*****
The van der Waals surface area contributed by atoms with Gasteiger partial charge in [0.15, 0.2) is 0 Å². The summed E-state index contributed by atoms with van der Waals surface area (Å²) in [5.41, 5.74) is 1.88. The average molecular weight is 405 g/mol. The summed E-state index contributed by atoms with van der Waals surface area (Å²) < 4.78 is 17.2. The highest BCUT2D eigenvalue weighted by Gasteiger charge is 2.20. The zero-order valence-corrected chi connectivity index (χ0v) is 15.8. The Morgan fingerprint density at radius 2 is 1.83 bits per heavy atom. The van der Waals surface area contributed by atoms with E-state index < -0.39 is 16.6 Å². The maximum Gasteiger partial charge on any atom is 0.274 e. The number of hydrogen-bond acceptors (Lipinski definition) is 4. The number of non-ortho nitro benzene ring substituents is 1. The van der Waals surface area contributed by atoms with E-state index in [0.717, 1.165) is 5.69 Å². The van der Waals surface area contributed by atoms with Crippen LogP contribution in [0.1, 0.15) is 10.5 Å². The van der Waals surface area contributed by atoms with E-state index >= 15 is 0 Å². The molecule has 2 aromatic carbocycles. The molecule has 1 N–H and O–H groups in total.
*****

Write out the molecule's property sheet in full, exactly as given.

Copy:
The van der Waals surface area contributed by atoms with Gasteiger partial charge in [0.15, 0.2) is 0 Å². The summed E-state index contributed by atoms with van der Waals surface area (Å²) in [5.41, 5.74) is 1.88. The average molecular weight is 405 g/mol. The summed E-state index contributed by atoms with van der Waals surface area (Å²) < 4.78 is 17.2. The highest BCUT2D eigenvalue weighted by Gasteiger charge is 2.20. The zero-order valence-corrected chi connectivity index (χ0v) is 15.8. The Morgan fingerprint density at radius 2 is 1.83 bits per heavy atom. The van der Waals surface area contributed by atoms with E-state index < -0.39 is 16.6 Å². The maximum Gasteiger partial charge on any atom is 0.274 e. The number of hydrogen-bond acceptors (Lipinski definition) is 4. The number of non-ortho nitro benzene ring substituents is 1. The van der Waals surface area contributed by atoms with E-state index in [0.717, 1.165) is 5.69 Å². The van der Waals surface area contributed by atoms with Crippen LogP contribution in [0.1, 0.15) is 10.5 Å². The van der Waals surface area contributed by atoms with E-state index >= 15 is 0 Å². The molecule has 2 aromatic carbocycles. The molecule has 1 N–H and O–H groups in total.